How to Improve Your Organization’s Cyber Incident Readiness and Response

Tuesday, March 7, 2023 by KLD Team

Padlock and PII data.

Organizations spend a lot of time and effort trying to avoid a cybersecurity incident – and they should. Cyberattacks can often shut down operations for hours, or even days. They can result in lost revenue, higher costs, and even a loss of reputation that could impact the long-term outlook of a business. Therefore, it is vital to protect your organization’s (and your customers’) sensitive data, also known as personally identifiable information (PII) and personal health information (PHI).

Your organization needs strong data management and protection policies in place to mitigate a data breach. This is especially true as cyberattacks on a business are no longer a question of if, but when. Readying your business for a cyber incident and having a plan for how to respond is critical. After all, it only takes one mistake (such as a single employee or contractor not following best data management practices) to expose PII/PHI to cyber criminals. The key to an effective cyber incident response plan starts with data mining and the ability to identify impacted PII/PHI quickly.

Cost of a Data Breach

The 2022 Cost of a Data Breach Report from IBM illustrates what is at stake when it comes to data breaches with these three statistics:

  • 83% of organizations have experienced more than one data breach in their lifetime.
  • The global average cost of a data breach is $4.35 million for organizations.
  • In 2022, it took an average of 277 days to identify and contain a breach.

That means a data breach that happened on January 1st of this year would not be fully identified and contained until October 5th – on average!

In short, data breaches are common, costly, and complicated. The ability to respond quickly could save millions of dollars.

How to Respond to a Cybersecurity Incident

One of the biggest reasons it takes so long to identify and contain a data breach is that it is difficult to fully grasp the impact of the breach in terms of the data affected. Often, it takes organizations weeks or even months to identify the data that has been accessed, including corporate data or PII/PHI, such as names, addresses, ID numbers, bank details, or credit card information.

Quickly identifying PII/PHI accessed in a breach is not only important to notify the impacted entities, it is also required by data privacy and protection regimes, including GDPR, CCPA, and BIPA. For example, EU data protection regulation under GDPR requires the responsible entity to report any breach involving PII/PHI within 72 hours of detection. Many of these regulations also require organizations to provide a detailed description of the PII/PHI impacted, outlining the approximate number of data subjects, categories concerned, and affected records.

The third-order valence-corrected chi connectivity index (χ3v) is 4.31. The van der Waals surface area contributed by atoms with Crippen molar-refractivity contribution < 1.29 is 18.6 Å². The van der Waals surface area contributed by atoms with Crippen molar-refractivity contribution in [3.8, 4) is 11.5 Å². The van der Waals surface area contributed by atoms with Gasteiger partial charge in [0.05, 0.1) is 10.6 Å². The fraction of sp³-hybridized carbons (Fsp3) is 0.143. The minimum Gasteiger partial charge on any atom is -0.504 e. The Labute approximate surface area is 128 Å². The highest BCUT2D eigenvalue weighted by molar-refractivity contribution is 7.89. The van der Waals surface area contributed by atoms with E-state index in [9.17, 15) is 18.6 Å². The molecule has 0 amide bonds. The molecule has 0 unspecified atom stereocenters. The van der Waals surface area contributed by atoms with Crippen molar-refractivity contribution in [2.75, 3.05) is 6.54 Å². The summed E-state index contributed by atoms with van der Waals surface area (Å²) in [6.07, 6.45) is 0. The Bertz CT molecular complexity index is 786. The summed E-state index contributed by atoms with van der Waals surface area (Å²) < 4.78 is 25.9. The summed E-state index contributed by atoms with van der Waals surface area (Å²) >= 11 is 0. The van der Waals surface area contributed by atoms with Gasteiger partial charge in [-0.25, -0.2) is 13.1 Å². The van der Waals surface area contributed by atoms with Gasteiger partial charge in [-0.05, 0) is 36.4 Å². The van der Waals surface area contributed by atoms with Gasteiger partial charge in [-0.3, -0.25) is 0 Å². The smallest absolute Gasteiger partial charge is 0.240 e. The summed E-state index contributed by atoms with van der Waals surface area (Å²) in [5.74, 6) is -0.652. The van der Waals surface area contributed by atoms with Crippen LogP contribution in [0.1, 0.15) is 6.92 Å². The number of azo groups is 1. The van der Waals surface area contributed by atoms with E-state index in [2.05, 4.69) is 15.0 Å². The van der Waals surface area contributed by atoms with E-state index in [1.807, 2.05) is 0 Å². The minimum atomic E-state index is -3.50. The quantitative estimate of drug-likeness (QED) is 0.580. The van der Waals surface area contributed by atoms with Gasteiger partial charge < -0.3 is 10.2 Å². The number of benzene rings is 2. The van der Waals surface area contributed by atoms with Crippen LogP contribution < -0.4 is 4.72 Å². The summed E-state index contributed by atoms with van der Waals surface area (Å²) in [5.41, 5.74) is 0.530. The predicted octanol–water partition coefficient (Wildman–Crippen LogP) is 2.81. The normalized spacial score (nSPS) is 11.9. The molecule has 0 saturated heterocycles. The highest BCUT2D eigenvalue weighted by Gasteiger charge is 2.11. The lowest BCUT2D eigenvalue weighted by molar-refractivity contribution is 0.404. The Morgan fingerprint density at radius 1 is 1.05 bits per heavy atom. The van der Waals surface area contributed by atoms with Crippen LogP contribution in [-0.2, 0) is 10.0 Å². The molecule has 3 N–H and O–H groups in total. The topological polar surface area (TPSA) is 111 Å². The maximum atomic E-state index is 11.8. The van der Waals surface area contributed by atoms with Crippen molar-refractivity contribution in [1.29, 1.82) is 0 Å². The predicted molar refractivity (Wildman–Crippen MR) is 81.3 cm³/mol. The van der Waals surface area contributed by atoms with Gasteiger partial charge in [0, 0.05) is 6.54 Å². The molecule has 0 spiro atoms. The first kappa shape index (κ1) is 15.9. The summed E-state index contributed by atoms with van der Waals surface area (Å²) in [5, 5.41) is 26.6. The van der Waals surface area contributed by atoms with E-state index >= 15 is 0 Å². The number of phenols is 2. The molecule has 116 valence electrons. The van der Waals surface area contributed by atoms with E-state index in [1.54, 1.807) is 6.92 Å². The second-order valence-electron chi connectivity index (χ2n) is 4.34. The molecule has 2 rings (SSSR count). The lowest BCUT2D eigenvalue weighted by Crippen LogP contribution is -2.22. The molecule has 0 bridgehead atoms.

The key to understanding the impact of a breach quickly – so you can notify any impacted entities and regulatory authorities within the required timeframe – is gaining insight into the PII/PHI and sensitive business information in the impacted data sets. Doing so requires tailored workflows leveraging state-of-the-art data mining software to ensure the efficient identification and evaluation of data impacted during a cybersecurity incident.

Three Keys to Selecting a Cyber Incident Response Partner

When selecting a partner to support your cyber incident readiness and response, there are three keys to keep in mind:

  1. Technological expertise: Like any workflow, cyber incident response requires a combination of people, process, and technology to address the data mining challenges faced following a cybersecurity incident. Your cyber incident response partner should be able to demonstrate their battle-tested expertise and the fact that they leverage purpose-built technology designed specifically for data mining. You want your partner to help you locate, categorize, process, and review PII/PHI, enabling you to report impacted entities to supervisory authorities within the scope of mandatory reporting requirements. Moreover, ask your prospective partner if they employ AI and machine learning to offer you greater insight, precision, and efficiency, including proficient handling of tabular data and deduplication of impacted entities.
  2. Proven methodologies: Your cyber incident response partner should have tailored workflows in place and be able to customize their approach to support a variety of industries, business units, and jurisdictions. They must understand the fundamental differences between specialized cyber incident response and eDiscovery and have no limits on data volume or composition. In addition, look for a partner who compiles notification lists to contact entities potentially affected by a breach and one who conducts a proactive evaluation of your data protection measures to increase preparedness.
  3. Multilingual capabilities: Data impacted by a cyber incident often spans the globe and many different languages. Your cyber incident response provider should be able to not only identify the languages associated with impacted data, but also conduct a review of affected documents in various languages to determine the nature of your exposure.

The key to making common data breaches less costly and complicated is to quickly identify the data impacted during a breach, enabling you to notify impacted entities and regulatory authorities. Select an experienced cyber incident response partner with a steady hand to support your organization through the moment of crisis a data breach represents.

Visit KLDiscovery’s website to learn more about our Cyber Incident Response services, where you can contact a cybersecurity expert to get started on your plans for cyber incident readiness and response.